Last night, I read Chapter 43 of Stephen King’s The Stand: The Complete and Uncut Edition. In this chapter, Nick Andros meets Tom Cullen, a developmentally-delayed man.
On page 404, we read the following: “…and [Nick] had heard about how Tom had found his mother at Mrs. Blakely’s house and they were both dead in the living room and so Tom had stolen away. Jesus wouldn’t come and take dead people up to heaven if anyone was watching, Tom said (Nick reflected that Tom’s Jesus was a kind of Santa Claus in reverse, taking dead people up the chimney instead of bringing presents down).”
I had two reactions to this passage. First, I had somewhat of a cozy feeling when I read about Tom’s superstitious religious beliefs, and I thought for a few minutes that superstition was not a bad thing, if it gave people comfort. But there are plenty of cases in which superstition can be a bad thing and can cause harm to others (i.e., the Salem Witch Trials, parents killing their children in an attempt to exorcise them, or, in Tom’s case, believing someone is in hell because that person’s corpse was seen), and so that’s why there are people who are opposed to all superstition, or even belief in the supernatural.
Second, I liked how Nick used the phrase “Tom’s Jesus”. Nick is an atheist, at least at this point of the book. When he thinks on page 405, “Everybody left on the poor sad planet picked up by the Hand of God and either rocked in the everlasting harms of the Same or set down again in Kansas City”, he’s not saying that he believes in God. He’s just saying that some people died, and some people went to Kansas City. Because Nick is an atheist, he views religion as a subjective thing—it’s not about “Jesus”, for example, but Tom’s version of Jesus.
Of course, even Christians can have this sort of insight. But, in my opinion, it’s compromised within them because they dogmatically claim that they know Jesus. They make bold claims that the Holy Spirit believes such-and-such, and some of them don’t even recognize that their own picture of Jesus is subjective. But much of it is subjective. It’s based on cherry-picking certain things about Jesus in Scripture. Many focus on his healings and his inclusion of people, portraying him as gentle Jesus, meek and mild. Others portray Jesus as a man’s man, or as a tough guy, pointing to his cleansing of the Temple and his excoriating remarks about the Pharisees.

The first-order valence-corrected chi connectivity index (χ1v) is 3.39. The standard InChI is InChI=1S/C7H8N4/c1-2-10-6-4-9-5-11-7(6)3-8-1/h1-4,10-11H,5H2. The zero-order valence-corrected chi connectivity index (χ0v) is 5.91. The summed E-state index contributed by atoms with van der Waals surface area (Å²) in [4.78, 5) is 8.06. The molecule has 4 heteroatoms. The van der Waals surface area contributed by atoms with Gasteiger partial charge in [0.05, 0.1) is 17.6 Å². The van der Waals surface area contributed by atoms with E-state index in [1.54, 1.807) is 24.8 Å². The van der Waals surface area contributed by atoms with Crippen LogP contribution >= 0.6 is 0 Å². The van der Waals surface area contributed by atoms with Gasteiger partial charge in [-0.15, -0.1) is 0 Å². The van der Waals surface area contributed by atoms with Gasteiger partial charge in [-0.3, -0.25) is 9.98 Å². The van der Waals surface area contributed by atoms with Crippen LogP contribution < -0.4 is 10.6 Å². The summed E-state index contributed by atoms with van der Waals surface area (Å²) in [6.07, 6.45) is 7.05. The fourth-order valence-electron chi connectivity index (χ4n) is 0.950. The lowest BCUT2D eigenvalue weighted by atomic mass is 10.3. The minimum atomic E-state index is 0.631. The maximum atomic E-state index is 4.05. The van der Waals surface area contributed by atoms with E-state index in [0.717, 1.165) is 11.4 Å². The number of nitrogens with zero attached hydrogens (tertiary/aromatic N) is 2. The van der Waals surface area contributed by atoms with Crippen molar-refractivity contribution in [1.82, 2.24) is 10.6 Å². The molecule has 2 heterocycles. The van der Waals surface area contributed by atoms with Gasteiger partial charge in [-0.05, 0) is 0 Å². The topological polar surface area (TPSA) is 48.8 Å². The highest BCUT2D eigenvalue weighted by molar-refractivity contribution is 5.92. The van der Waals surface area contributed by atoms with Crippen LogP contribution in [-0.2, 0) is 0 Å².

I’ve had a couple of online experiences that relate to this issue. One time, I was criticizing a town for protesting the construction of a mosque, and a conservative Christian woman asked me if I knew and loved Jesus. That lady could probably find plenty of material that would inspire her to ask such a question (i.e., my dislike for Christian fundamentalism), but I think it’s sad that her basis for asking it is that I’m against marginalizing a whole group of people. And, of course, she appealed to Jesus cleansing the Temple, while ignoring Jesus’ inclusion of the marginalized.
Then there is another lady who is posting anti-Jesus comments. I think that she’s putting important issues on the table, for many of her friends emphasize that theology should be about Jesus, while not recognizing that they themselves have a picture of Jesus that emphasizes some things, while ignoring others. Many of them casually dismiss the Conquest stories in the Old Testament, for instance, affirming that we should base our picture of God on Jesus, but they don’t realize that there are things about Jesus that can strike some people as quite problematic. As the anti-Jesus lady points out, Jesus says that he will deny us before his Father in Heaven if we deny him before others. How’s that for unconditional love? Jesus also tells a parable in which those who reject the ruler are slaughtered in the ruler’s presence. I’m open to alternative ways of interpreting such passages—ways that are more consistent with love—but I wish people would at least acknowledge the subjectivity of their own images of Jesus, rather than judging others for not seeing things their way.
Yet, I’m not exactly a relativist, for I believe that some views are better than others. There are views that are conducive to personal and communal health, and there are views that are not conducive to it. Then there’s the importance of freedom.
Where I am with Jesus, I don’t know. I want to focus on Jesus as loving. At the same time, I’m open to Jesus being tough but fair.